The Country Music and Rockabilly Hall of Famer, Conway Twitty was known for his 44 numberone singles and his ability to cross over into the genres of Rock, Pop and Rhythm and Blues.

In addition to his vocal success, Twitty aspired to become a restaurant owner. Soon some of Country’s favorites, including Merle Haggard and Sonny James, were quickly convinced to add money to Twitty’s own $100,000 investment to aid him in opening the doors of Twitty Burger in 1969.

Artists, such as Dolly Parton, Jim Ed Brown, Dottie West, Don Gibson and Porter Wagner performed their County hits at the Twitty Burger Grand Opening.

In the early to mid 1970s Twitty was celebrated numerous times, receiving a Grammy Award, several Academy of Country Music Awards and four Country Music Association Awards for his beloved collaborations with Loretta Lynn. He would go on in later years to receive many more awards, such as a 1999 Grammy Hall of Fame Award for his unforgettable ballad, “Hello Darlin’.”

Just as his music was topnotch, Twitty had the ambition to create the best burger around. For the large appetite the Papa Twitty Burger was offered. For the medium appetite it was the Mama Twitty, and for a small appetite there was the Itty Bitty Twitty. The Twitty Burger itself consists of a patty of 100 percent pure ground beef. The burger was in a league of its own as far as recipes were concerned.

The Conway Twitty Burger Recipe began with a four-ounce ground sirloin patty cooked as desired. Next a pineapple ring was dipped in crushed graham cracker crumbs and deep-fried. A five-inch hamburger bun was smeared with mayonnaise on both interior facings, and the pineapple ring, the burger and two slices of crisp bacon were inserted. Finally, the burger was embellished with the customer’s condiment preferences and served hot and ready to enjoy.

Although Twitty had received tens of thousands of dollars from 75 investors to launch what he thought was going to be a successful business, it unfortunately did not have the expected result. Poor management and Twitty’s lack of business sense did not serve him well. The restaurant closed in May of 1971, and in 1973-1974 Twitty decided to pay the investors back from his own pocket. The IRS was very unhappy when Twitty wrote the repayment of approximately $96,000 off his taxes. Twitty was sued in Federal court for writing off the reimbursement. The IRS asserted that the loss should be written off of Twitty Burger’s taxes, and because Twitty Burger no longer existed, the singer had no right to deduct the repayment from his personal taxes.

“I’m 99 percent entertainer,” Twitty testified in his 1892 trial. “That’s just about all I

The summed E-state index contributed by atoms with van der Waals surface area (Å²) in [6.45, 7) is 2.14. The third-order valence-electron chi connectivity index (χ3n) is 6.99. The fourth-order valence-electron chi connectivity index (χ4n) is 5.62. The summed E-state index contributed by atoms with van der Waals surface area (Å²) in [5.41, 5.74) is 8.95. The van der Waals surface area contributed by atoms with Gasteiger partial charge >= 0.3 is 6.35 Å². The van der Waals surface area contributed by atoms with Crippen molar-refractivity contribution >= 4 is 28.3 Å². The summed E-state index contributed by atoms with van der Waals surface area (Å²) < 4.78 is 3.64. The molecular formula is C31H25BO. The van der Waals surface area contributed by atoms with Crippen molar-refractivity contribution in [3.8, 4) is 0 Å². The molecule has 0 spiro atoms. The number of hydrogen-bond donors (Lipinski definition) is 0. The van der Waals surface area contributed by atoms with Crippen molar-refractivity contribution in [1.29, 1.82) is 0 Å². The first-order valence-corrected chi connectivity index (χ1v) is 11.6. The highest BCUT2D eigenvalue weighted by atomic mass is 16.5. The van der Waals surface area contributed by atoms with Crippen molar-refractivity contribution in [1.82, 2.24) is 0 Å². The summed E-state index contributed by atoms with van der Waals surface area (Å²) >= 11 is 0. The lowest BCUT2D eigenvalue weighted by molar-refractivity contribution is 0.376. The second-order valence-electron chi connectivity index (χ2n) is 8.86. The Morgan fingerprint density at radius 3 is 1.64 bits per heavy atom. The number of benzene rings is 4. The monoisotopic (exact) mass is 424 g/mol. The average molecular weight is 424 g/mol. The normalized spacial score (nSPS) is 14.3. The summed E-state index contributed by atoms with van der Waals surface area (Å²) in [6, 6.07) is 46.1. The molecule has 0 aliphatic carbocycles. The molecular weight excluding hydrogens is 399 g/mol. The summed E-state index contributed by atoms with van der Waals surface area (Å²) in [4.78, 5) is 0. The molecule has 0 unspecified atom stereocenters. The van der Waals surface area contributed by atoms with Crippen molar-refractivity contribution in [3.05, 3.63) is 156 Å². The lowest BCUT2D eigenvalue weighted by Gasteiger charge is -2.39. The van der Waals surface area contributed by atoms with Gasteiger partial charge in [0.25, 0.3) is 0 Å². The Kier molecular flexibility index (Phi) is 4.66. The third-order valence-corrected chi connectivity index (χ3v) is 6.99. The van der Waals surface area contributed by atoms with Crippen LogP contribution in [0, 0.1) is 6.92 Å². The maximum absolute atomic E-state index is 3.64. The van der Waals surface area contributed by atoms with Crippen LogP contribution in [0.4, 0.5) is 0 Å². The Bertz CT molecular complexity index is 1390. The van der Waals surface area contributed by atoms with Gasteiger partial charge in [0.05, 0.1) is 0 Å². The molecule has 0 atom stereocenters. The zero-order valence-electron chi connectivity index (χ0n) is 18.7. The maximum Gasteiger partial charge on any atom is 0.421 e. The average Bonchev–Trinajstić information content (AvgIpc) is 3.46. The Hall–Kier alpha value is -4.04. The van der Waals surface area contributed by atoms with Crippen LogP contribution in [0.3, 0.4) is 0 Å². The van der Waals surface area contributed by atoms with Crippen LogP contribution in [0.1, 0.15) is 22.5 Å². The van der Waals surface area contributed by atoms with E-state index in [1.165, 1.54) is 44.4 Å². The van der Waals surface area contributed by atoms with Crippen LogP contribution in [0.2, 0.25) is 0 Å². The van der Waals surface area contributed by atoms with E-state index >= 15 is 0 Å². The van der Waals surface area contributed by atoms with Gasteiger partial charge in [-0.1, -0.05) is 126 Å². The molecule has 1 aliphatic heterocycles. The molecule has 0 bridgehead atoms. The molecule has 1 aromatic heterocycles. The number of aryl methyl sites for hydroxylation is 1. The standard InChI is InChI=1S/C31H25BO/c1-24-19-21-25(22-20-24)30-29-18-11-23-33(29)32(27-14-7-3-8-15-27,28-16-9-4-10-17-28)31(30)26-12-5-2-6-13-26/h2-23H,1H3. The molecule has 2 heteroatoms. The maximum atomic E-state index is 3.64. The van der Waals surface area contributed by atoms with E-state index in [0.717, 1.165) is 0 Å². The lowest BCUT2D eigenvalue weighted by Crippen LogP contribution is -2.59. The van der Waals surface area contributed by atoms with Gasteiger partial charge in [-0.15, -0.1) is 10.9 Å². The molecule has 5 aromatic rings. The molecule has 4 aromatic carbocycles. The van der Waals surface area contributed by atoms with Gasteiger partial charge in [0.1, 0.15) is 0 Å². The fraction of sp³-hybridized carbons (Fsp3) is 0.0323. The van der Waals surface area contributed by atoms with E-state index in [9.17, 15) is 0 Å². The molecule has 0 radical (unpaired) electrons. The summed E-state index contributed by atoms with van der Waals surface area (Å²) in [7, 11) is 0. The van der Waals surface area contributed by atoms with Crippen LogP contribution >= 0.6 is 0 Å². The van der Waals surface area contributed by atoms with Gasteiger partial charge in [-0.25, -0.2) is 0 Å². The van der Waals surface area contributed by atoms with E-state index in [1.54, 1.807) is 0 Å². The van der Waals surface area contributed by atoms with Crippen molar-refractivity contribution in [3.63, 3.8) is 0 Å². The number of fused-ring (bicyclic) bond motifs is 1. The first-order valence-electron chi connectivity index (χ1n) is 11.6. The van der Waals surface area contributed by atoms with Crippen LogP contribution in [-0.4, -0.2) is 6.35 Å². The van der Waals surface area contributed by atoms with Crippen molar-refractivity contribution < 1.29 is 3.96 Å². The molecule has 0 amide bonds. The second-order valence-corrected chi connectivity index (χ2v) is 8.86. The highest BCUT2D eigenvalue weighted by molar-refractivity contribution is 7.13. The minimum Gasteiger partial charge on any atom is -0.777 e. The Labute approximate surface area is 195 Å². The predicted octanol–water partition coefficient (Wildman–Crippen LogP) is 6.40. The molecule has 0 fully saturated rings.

know. The name Conway Twitty and the image that I work so hard for since 1955 and ’56 is the foundation that I, my family and the 30-some-odd people that work for me stand on. They depend on it, and they can depend on it.”

Twitty’s lawyer suggested to the judge that Twitty could easily make $100,000 in the first few minutes of a concert and implied that the IRS was wasting everyone’s time and especially the time of his legendary client. The court agreed and presiding Judge Irwin wrote the opinion in favor of Twitty.

“In making these payments the petitioner was furthering his business as a country music artist and protecting his business reputation for integrity,” the court decided. “The mere fact that they were voluntary does not deprive them of their character as ordinary and necessary business expenses. We hold that the payments in issue are deductible as business expenses.”

The landmark case is studied in law schools and among recording artists to this day. However, the most memorable part of the verdict was the original song by the presiding judge contained in the footnotes of the final order in the case, the lyrics of which are printed on this page.

 “Ode to Conway Twitty”

Twitty Burger went belly up
But Conway remained true
He repaid his investors, one and all
It was the moral thing to do.
His fans would not have liked it
It could have hurt his fame
Had any investors sued him
Like Merle Haggard or Sonny James.
When it was time to file taxes
Conway thought what he would do
Was deduct those payments as a business expense
Under section one-sixty-two.
In order to allow these deductions
Goes the argument of the Commissioner
The payments must be ordinary and necessary
To a business of the petitioner.
Had Conway not repaid the investors
His career would have been under cloud,
Under the unique facts of this case
Held: The deductions are allowed. 

By Sasha Kay Dunavant, Country Reunion Magazine